Provided by: kea-admin_2.2.0-1_amd64 bug


       perfdhcp - DHCP benchmarking tool


       perfdhcp  [-1]  [-4  | -6] [-A encapsulation-level] [-b base] [-B] [-c] [-C separator] [-d
       drop-time]  [-D  max-drop]  [-e  lease-type]  [-E   time-offset]   [-f   renew-rate]   [-F
       release-rate]  [-g thread-mode] [-h] [-i] [-I ip-offset] [-J remote-address-list-file] [-l
       local-address|interface]  [-L  local-port]  [-M  mac-list-file]   [-n   num-request]   [-N
       remote-port]  [-O  random-offset]  [-o  code,hexstring]  [-p test-period] [-P preload] [-r
       rate] [-R num-clients] [-s seed] [-S  srvid-offset]  [--scenario  name]  [-t  report]  [-T
       template-file] [-u] [-v] [-W exit-wait-time] [-w script_name] [-x diagnostic-selector] [-X
       xid-offset] [server]


       perfdhcp is a DHCP benchmarking tool. It provides a way to measure the performance of DHCP
       servers by generating large amounts of traffic from multiple simulated clients. It is able
       to test both IPv4 and IPv6 servers, and provides statistics concerning response times  and
       the number of requests that are dropped.

       The tool supports two different scenarios, which offer certain behaviors to be tested.  By
       default (the basic scenario), tests are run using the full four-packet  exchange  sequence
       (DORA  for  DHCPv4, SARR for DHCPv6). An option is provided to run tests using the initial
       two-packet exchange (DO and SA) instead. It is also possible to configure perfdhcp to send
       DHCPv6  RENEW  and  RELEASE  messages  at  a  specified  rate, in parallel with the DHCPv6
       four-way exchanges. By default, if there is  no  response  received  with  one  second,  a
       response is considered lost and perfdhcp continues with other transactions.

       A second scenario, called avalanche, is selected via --scenario avalanche.  It first sends
       the number  of  Discovery  or  Solicit  messages  specified  by  the  -R  option;  then  a
       retransmission (with an exponential back-off mechanism) is used for each simulated client,
       until all requests are answered. It generates a report  when  all  clients  receive  their
       addresses,  or  when  it  is  manually stopped. This scenario attempts to replicate a case
       where the server is not able to handle the  traffic  swiftly  enough.  Real  clients  will
       assume  the  packet  or  response  was  lost  and will retransmit, further increasing DHCP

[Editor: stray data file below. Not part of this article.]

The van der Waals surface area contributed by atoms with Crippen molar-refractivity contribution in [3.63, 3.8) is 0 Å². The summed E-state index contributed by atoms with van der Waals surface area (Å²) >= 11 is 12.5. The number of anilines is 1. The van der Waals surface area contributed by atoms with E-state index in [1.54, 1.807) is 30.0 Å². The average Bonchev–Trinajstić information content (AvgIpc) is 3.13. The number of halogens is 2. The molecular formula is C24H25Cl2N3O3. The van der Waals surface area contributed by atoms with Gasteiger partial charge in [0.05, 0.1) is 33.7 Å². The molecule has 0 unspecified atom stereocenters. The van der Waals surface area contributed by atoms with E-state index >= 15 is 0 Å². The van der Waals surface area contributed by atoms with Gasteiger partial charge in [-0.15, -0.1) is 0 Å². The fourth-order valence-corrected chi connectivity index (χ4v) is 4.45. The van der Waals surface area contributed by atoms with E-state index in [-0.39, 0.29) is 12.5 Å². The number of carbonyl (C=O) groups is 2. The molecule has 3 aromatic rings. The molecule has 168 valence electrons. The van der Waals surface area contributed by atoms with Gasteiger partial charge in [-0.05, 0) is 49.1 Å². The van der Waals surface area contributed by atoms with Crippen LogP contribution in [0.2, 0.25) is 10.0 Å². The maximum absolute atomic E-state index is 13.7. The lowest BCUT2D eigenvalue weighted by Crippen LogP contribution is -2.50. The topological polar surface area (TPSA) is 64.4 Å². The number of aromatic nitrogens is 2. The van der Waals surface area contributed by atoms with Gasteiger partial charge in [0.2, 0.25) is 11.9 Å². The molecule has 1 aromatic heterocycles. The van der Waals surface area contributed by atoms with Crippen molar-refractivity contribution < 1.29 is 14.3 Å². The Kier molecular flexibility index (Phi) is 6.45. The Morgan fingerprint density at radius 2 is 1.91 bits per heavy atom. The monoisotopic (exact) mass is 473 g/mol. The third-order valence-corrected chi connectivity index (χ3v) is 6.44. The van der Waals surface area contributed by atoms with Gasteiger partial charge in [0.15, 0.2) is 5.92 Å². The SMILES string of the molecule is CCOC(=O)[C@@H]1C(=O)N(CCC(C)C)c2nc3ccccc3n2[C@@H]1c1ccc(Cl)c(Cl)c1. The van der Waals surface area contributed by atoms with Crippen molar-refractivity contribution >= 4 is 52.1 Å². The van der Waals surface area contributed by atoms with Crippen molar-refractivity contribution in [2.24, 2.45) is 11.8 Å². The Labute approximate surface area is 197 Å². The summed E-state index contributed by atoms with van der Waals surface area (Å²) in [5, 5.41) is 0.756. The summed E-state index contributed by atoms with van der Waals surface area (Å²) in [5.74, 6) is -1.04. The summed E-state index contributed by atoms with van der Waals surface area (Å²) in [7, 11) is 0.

traffic. This is sometimes called an avalanche effect, thus the scenario name.  Option  -p
       is ignored in the avalanche scenario.

       When  running a performance test, perfdhcp exchanges packets with the server under test as
       quickly as possible, unless the -r parameter is used to limit the request rate. The length
       of  the test can be limited by setting a threshold on any or all of the number of requests
       made by perfdhcp, the elapsed time, or the number of requests dropped by the server.


       To allow the contents of packets sent to the server to be customized, perfdhcp allows  the
       specification  of  template files that determine the contents of the packets. For example,
       the customized packet may contain a DHCPv6 ORO to request a set of options to be  returned
       by the server, or it may contain the Client FQDN option to request that the server perform
       DNS updates. This may be used to discover performance  bottlenecks  for  different  server
       configurations (e.g. DDNS enabled or disabled).

       Up to two template files can be specified on the command line, with each file representing
       the contents of a particular type of packet, and the type being  determined  by  the  test
       being carried out. For example, if testing DHCPv6:

       • With  no  template  files specified on the command line, perfdhcp generates both Solicit
         and Request packets.

       • With one template file specified, that file is used as the pattern for Solicit  packets:
         perfdhcp generates the Request packets.

       • With  two template files given on the command line, the first is used as the pattern for
         Solicit packets, and the second as the pattern for Request packets.

       (A similar determination applies to DHCPv4's DHCPDISCOVER and DHCPREQUEST packets.)

       The template file holds the DHCP packet, represented as  a  stream  of  ASCII  hexadecimal
       digits;  it  excludes  any  IP/UDP  stack  headers. The template file must not contain any
       characters other than hexadecimal  digits  and  spaces.  Spaces  are  discarded  when  the
       template  file is parsed; in the file, 12B4 is the same as 12 B4, which is the same as 1 2
       B 4.

       The template files should be used in conjunction with the  command-line  parameters  which
       specify offsets of the data fields being modified in outbound packets. For example, the -E
       time-offset switch specifies the offset of the DHCPv6 Elapsed Time option  in  the  packet
       template.   If  the  offset  is specified, perfdhcp injects the current elapsed-time value
       into this field before sending the packet to the server.

       In many scenarios, perfdhcp needs to simulate  multiple  clients,  each  having  a  unique
       client  identifier.  Since  packets  for  each client are generated from the same template
       file, it is necessary to randomize the client identifier (or HW address in DHCPv4) in  the
       packet  created from it. The -O random-offset option allows specification of the offset in
       the template where randomization should be performed. It is important to  note  that  this
       offset  points  to  the  end  (not  the beginning) of the client identifier (or HW address
       field). The number of bytes being randomized depends on the number of  simulated  clients.
       If  the  number  of  simulated  clients  is between 1 and 255, only one byte (to which the
       randomization offset points) is randomized. If the number of simulated clients is  between